According a survey conducted this month by the Centers for Disease Control and Prevention, 27.5% of US high school students now vape. Despite being illegal for individuals in Texas under the age of 21, the products have become increasingly popular with teenagers. The federal government aims to curb that figure significantly by banning all e-cigarette flavoring, with the exception of tobacco-flavored cartridges. Several other countries have already entirely banned the sale of vaping devices.
Since 2014, e-cigarettes have been the most commonly-used tobacco device for young people in this country. The vaping technology market is largely dominated by Juul Labs, which produces electronic devices for smoking and their accompanying nicotine-filled cartridges, known as “pods.” The federal government plans to limit appeal of vaping devices to teens after hundreds of cases of related lung diseases – including twelve deaths – afflicted individuals of various ages.
Following a wave of backlash, Juul Labs’ CEO, Kevin Burns, resigned on September 25, accompanied by the announcement that Juul will cease to advertise in print, digital, and television forms.
The endeavor aims to keep products out of the hands of young people. Teenagers aged 15-17 are 16 times more likely to use products like Juuls than those in older demographics, and their brains are more susceptible to the addictive properties of nicotine. Moreover, they often fail to truly comprehend the dangers such products pose.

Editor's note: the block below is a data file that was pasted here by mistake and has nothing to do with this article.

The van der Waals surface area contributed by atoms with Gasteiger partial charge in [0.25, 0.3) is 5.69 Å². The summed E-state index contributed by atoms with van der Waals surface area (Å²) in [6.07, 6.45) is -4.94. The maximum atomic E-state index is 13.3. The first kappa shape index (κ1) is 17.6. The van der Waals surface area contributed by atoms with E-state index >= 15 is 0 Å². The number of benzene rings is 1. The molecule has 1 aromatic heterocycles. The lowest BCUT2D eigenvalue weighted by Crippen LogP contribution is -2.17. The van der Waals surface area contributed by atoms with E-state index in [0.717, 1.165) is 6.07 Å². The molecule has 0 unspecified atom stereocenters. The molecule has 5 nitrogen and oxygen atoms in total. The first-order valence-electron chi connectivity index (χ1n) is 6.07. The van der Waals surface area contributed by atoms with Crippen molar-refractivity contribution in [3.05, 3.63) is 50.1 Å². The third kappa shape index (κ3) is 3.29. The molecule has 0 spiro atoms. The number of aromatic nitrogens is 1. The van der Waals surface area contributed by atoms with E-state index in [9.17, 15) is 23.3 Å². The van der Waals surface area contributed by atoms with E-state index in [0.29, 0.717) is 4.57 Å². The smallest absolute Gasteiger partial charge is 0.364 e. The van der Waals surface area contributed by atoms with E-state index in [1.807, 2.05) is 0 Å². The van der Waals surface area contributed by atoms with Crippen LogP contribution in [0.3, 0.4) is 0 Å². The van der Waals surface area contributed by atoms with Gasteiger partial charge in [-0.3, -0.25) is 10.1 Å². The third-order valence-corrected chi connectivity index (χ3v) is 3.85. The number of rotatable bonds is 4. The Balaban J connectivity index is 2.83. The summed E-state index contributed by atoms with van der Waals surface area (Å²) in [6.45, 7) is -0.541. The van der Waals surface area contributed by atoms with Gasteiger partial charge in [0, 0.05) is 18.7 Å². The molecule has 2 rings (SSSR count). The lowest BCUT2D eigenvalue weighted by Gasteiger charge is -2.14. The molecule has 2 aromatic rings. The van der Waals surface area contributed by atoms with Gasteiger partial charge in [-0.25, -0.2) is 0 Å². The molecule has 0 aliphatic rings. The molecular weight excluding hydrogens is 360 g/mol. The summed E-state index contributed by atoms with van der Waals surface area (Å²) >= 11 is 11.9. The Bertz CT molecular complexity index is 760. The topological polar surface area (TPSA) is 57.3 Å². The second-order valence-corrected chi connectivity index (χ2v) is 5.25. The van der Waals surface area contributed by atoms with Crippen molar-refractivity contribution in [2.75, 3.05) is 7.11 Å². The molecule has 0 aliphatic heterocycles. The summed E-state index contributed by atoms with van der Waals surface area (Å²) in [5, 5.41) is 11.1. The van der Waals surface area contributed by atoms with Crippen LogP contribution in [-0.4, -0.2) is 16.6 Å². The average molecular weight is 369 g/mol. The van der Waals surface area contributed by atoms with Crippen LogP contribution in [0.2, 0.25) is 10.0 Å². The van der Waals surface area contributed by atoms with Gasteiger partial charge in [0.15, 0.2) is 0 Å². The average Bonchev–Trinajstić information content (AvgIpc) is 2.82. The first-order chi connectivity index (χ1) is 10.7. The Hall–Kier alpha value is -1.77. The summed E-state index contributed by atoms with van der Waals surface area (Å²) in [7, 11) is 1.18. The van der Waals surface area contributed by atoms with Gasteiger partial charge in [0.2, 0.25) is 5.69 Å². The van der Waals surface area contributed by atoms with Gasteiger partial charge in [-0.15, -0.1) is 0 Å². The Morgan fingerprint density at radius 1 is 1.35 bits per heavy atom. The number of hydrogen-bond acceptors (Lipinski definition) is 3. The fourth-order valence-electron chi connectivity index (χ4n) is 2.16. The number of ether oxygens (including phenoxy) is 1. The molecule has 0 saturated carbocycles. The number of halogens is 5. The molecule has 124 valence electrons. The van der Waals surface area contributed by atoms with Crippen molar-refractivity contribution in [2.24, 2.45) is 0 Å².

“I know it’s bad for my health, but [my] friends [and I] don’t care and will still keep on doing it,” a Coronado student said.
The risks, however, are not to be taken lightly. Following the hospitalizations of numerous people throughout the country, the Food and Drug Administration recognizes that it has little knowledge of the long-term effects of usage.
With so many young people using these products daily, the uncertain consequences could be long-lasting. This prospect alarmed some students, who now hope to change the attitudes of their peers towards e-cigarettes.
Smoking Obsession/Addiction Prevention (SOAP) is a new club founded with the mission of informing students about the dangers of devices like Juuls. Its founders – juniors Srila Muthyala, Mariana Meza, and Victoria Gonzalez-Cabrera – were drawn to action by the high rates of vaping among teens.
“Students at Coronado should join to support a common cause and ideal in our community to stay clean,” Muthyala said.
The organization will request that their members take a pledge to abstain from smoking and encourage others around campus to do the same.
SOAP will host its first meeting on Thursday, September 26 during lunch in C-32. Subsequent meetings will take place in the same classroom every other Wednesday during lunch.